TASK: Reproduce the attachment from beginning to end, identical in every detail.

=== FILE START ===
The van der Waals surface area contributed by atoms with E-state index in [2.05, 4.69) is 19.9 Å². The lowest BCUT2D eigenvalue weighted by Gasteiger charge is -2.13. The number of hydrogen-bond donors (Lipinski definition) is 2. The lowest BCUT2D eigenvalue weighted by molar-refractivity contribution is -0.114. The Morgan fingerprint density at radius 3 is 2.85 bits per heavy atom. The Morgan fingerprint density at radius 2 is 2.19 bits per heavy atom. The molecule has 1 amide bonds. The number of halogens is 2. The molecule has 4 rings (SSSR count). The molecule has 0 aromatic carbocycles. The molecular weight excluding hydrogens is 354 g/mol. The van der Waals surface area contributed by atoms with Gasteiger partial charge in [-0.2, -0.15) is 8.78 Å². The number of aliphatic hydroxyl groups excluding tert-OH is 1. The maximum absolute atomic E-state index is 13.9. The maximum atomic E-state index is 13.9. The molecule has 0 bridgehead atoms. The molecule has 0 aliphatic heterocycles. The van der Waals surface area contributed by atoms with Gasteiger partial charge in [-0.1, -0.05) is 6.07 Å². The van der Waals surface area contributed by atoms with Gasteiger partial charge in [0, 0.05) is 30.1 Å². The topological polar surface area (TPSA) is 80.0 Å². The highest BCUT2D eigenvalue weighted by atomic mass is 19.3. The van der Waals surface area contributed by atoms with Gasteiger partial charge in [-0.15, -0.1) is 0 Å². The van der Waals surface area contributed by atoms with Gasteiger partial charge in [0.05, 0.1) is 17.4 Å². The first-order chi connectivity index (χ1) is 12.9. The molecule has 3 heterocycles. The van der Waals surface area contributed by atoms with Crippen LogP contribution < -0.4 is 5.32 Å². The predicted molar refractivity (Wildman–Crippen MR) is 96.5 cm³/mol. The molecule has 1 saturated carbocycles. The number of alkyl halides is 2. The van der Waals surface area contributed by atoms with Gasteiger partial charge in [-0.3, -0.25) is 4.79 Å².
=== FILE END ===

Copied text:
The van der Waals surface area contributed by atoms with E-state index in [2.05, 4.69) is 19.9 Å². The lowest BCUT2D eigenvalue weighted by Gasteiger charge is -2.13. The number of hydrogen-bond donors (Lipinski definition) is 2. The lowest BCUT2D eigenvalue weighted by molar-refractivity contribution is -0.114. The Morgan fingerprint density at radius 3 is 2.85 bits per heavy atom. The Morgan fingerprint density at radius 2 is 2.19 bits per heavy atom. The molecule has 1 amide bonds. The number of halogens is 2. The molecule has 4 rings (SSSR count). The molecule has 0 aromatic carbocycles. The molecular weight excluding hydrogens is 354 g/mol. The van der Waals surface area contributed by atoms with Gasteiger partial charge in [-0.2, -0.15) is 8.78 Å². The number of aliphatic hydroxyl groups excluding tert-OH is 1. The maximum absolute atomic E-state index is 13.9. The maximum atomic E-state index is 13.9. The molecule has 0 bridgehead atoms. The molecule has 0 aliphatic heterocycles. The van der Waals surface area contributed by atoms with Gasteiger partial charge in [-0.1, -0.05) is 6.07 Å². The van der Waals surface area contributed by atoms with Gasteiger partial charge in [0, 0.05) is 30.1 Å². The topological polar surface area (TPSA) is 80.0 Å². The highest BCUT2D eigenvalue weighted by atomic mass is 19.3. The van der Waals surface area contributed by atoms with Gasteiger partial charge in [-0.15, -0.1) is 0 Å². The van der Waals surface area contributed by atoms with Gasteiger partial charge in [0.05, 0.1) is 17.4 Å². The first-order chi connectivity index (χ1) is 12.9. The molecule has 3 heterocycles. The van der Waals surface area contributed by atoms with Crippen LogP contribution < -0.4 is 5.32 Å². The predicted molar refractivity (Wildman–Crippen MR) is 96.5 cm³/mol. The molecule has 1 saturated carbocycles. The number of alkyl halides is 2. The van der Waals surface area contributed by atoms with Gasteiger partial charge in [-0.3, -0.25) is 4.79 Å².